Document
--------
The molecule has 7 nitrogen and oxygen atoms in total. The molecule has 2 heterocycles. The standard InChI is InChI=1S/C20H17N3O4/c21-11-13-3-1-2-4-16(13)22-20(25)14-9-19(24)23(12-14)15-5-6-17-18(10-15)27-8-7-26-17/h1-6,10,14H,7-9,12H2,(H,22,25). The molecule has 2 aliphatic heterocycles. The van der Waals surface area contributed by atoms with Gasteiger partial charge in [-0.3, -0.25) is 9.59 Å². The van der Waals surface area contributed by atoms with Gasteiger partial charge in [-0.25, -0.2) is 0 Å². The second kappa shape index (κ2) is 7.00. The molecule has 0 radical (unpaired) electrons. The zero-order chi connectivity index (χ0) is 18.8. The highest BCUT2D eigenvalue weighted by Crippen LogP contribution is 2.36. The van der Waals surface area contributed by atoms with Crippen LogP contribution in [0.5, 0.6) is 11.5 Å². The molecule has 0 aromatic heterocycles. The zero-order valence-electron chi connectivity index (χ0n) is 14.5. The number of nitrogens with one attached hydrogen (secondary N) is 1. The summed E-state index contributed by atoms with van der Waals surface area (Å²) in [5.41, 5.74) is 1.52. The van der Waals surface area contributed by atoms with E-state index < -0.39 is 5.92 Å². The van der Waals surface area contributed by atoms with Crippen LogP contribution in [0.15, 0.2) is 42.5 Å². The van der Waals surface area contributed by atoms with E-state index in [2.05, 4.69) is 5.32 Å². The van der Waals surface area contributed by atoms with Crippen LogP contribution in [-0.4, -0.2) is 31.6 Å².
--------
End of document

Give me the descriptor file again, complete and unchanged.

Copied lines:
The molecule has 7 nitrogen and oxygen atoms in total. The molecule has 2 heterocycles. The standard InChI is InChI=1S/C20H17N3O4/c21-11-13-3-1-2-4-16(13)22-20(25)14-9-19(24)23(12-14)15-5-6-17-18(10-15)27-8-7-26-17/h1-6,10,14H,7-9,12H2,(H,22,25). The molecule has 2 aliphatic heterocycles. The van der Waals surface area contributed by atoms with Gasteiger partial charge in [-0.3, -0.25) is 9.59 Å². The van der Waals surface area contributed by atoms with Gasteiger partial charge in [-0.25, -0.2) is 0 Å². The second kappa shape index (κ2) is 7.00. The molecule has 0 radical (unpaired) electrons. The zero-order chi connectivity index (χ0) is 18.8. The highest BCUT2D eigenvalue weighted by Crippen LogP contribution is 2.36. The van der Waals surface area contributed by atoms with Crippen LogP contribution in [0.5, 0.6) is 11.5 Å². The molecule has 0 aromatic heterocycles. The zero-order valence-electron chi connectivity index (χ0n) is 14.5. The number of nitrogens with one attached hydrogen (secondary N) is 1. The summed E-state index contributed by atoms with van der Waals surface area (Å²) in [5.41, 5.74) is 1.52. The van der Waals surface area contributed by atoms with E-state index < -0.39 is 5.92 Å². The van der Waals surface area contributed by atoms with Crippen LogP contribution in [0.15, 0.2) is 42.5 Å². The van der Waals surface area contributed by atoms with E-state index in [2.05, 4.69) is 5.32 Å². The van der Waals surface area contributed by atoms with Crippen LogP contribution in [-0.4, -0.2) is 31.6 Å².